yemen event

Update and next steps in Yemen

Yemen is a humanitarian disaster. Peace Action Maine remains focused on what Maine's Congressional Delegation can do to end this crisis. In the Senate: After discussion and several votes, the Senate voted 64-41 to pass S.J. Res 54, Here is the statement from Peace Action. This is the roll call. Today Peace Action Maine…

Medea Benjamin at Peace Action Maine's Annual Meeting

Highlights, Updates and a November Request for Warm Winter Apparel PAM's Annual Meeting was held on Oct 27. It was a successful and a memorable event. Keynote speaker Medea Benjamin spoke about the travesty of Saudi Arabia’s war in Yemen, the resulting humanitarian crisis, how the murder of journalist Jamal Khashoggi has…
Hyun Lee, panelist “Current State of Affairs”, June 11, 2018, Korea Peace Network Advocacy Days, Washington, DC

Armistice to Peace Treaty: The Path to Peace on the Korean Peninsula

Sunday Oct. 14 at 2:00 PMCurtis Memorial Library in Brunswick.Free and Open to the public. A talk by Hyun LeeHyun Lee is a New York City-based writer and activist.She is a member of the Solidarity Committee for Democracy and Peace in Korea. She is also a Korea Policy Institute fellow and a member of Nodutdol for Korean…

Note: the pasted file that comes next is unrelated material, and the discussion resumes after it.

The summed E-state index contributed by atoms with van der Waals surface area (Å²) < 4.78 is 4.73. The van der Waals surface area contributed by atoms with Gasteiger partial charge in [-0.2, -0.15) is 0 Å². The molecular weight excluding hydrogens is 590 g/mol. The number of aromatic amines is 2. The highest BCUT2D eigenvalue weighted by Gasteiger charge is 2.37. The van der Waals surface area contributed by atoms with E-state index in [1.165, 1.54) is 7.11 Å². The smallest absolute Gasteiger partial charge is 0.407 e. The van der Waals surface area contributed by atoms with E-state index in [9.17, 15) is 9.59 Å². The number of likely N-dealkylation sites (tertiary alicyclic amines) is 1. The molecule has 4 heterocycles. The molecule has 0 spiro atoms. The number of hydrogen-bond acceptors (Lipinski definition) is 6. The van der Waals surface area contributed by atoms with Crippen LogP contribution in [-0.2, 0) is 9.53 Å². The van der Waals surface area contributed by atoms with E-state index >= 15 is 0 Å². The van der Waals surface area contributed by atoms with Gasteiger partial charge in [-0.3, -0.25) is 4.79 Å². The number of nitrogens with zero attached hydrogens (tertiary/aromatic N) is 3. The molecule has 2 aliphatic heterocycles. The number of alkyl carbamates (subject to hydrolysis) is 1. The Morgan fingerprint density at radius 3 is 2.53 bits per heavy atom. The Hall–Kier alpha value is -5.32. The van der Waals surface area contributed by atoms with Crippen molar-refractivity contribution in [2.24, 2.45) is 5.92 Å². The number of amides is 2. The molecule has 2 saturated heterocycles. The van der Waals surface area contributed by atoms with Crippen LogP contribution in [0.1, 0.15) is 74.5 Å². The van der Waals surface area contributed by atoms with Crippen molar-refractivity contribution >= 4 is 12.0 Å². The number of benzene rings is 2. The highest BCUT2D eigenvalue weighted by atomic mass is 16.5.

Sister Megan Rice, guest speaker

Sunday, July 29, 2018 6:00 PM 7:00 PM The Woodfords Club 179 Woodford Street Portland, ME, 04103 United States The new documentary “The Nuns, The Priests, and The Bombs” by Helen Young will be viewed in portions, followed by guest Sister Megan Rice- one of the anti-nuclear weapons activists who appears in the documentary.…
Imagine A World Without Nuclear Weapons

Film Series: Imagine A World Without Nuclear Weapons

Friday, July 13, 2018 6:00 PM Friday, July 27, 2018 8:00 PM Curtis Memorial Library 23 Pleasant Street Brunswick, ME, 04011 United States (map) Google Calendar ICS "#PeaceFair Prelude" Film series on July's final Fridays.July 13 6:30 Curtis Memorial Library Brunswick "Dr. Strangelove"July 20 6:30 Curtis Memorial Library…